Background and aims: Epidemiological data clearly indicate that cigarette smoking is associated with an increased risk for developing chronic pancreatitis and pancreatic cancer. Despite of this clear epidemiological correlation, cigarette smoke-induced pancreatic damage has only been investigated in a small number of experimental studies.
Methods: Experimental studies examining the effect of cigarette smoke or cigarette smoke constituents on the pancreas were reviewed.
Results: Recent data indicate that smoking also induces chronic pancreatic inflammation in rodents within a period of 12 weeks upon exposure with environmental cigarette smoke. Supported by the finding that morphologic pancreatic damage is also induced by nicotine treatment, cigarette smoke-induced pancreatic damage is likely to be caused by a disturbance of regulation of exocrine pancreas. The morphological alterations, however, induced by nicotine, are less pronounced and therefore, other substances and pathophysiologic mechanisms, such as carcinogen action or cigarette smoke-induced reduction of anti-protease activity, are likely to aggravate pancreatic damage upon cigarette smoke inhalation.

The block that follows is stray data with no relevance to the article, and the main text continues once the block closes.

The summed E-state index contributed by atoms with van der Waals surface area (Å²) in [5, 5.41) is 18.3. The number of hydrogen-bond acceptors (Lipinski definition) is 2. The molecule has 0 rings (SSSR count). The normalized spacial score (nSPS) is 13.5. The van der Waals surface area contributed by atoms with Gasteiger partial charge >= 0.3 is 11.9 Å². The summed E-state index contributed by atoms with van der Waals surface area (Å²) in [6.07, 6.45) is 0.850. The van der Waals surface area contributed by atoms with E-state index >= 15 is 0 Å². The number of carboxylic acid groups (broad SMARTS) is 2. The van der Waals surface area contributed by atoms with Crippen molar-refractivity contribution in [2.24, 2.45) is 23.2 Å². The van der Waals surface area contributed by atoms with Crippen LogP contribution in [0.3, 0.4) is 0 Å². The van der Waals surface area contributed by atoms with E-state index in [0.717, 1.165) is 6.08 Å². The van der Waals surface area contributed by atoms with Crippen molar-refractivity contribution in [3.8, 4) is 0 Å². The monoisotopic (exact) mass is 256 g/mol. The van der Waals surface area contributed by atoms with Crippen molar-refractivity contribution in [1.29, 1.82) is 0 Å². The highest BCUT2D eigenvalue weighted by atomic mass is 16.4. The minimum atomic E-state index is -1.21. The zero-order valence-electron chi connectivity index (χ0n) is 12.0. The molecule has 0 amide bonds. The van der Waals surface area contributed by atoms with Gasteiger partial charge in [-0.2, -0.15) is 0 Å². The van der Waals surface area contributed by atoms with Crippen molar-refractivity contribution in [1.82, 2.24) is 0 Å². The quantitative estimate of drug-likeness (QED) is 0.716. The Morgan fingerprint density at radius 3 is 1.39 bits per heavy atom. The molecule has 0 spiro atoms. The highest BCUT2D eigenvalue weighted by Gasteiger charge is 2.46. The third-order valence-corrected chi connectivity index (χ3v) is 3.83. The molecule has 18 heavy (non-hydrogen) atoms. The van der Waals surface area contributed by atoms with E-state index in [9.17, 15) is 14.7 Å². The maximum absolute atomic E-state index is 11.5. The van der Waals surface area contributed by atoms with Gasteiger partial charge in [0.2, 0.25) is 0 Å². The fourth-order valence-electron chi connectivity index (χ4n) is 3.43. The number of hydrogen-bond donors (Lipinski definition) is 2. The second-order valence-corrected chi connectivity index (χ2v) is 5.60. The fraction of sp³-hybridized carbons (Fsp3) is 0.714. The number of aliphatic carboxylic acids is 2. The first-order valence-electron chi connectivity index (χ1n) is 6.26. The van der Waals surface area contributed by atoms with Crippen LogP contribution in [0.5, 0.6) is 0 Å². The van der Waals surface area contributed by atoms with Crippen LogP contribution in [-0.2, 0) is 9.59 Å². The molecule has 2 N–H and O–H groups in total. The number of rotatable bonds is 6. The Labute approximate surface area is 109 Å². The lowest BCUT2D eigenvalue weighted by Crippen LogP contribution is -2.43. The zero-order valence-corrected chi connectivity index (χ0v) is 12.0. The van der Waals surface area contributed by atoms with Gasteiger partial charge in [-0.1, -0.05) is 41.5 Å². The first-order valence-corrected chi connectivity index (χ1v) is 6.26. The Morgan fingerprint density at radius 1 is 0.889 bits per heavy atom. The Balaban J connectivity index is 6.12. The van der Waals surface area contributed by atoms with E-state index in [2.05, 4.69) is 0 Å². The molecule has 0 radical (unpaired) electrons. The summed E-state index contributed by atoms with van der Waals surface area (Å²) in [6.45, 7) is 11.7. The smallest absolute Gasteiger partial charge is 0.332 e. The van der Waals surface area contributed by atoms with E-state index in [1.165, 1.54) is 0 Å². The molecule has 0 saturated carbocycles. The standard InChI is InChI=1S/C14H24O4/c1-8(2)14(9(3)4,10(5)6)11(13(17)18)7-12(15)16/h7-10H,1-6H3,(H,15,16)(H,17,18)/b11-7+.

Conclusion: These data indicate that several constituents of cigarette smoke induce a disturbance of pancreatic function. This multifactorial event induces morphologic pancreatic damage upon cigarette smoke exposure in rodents.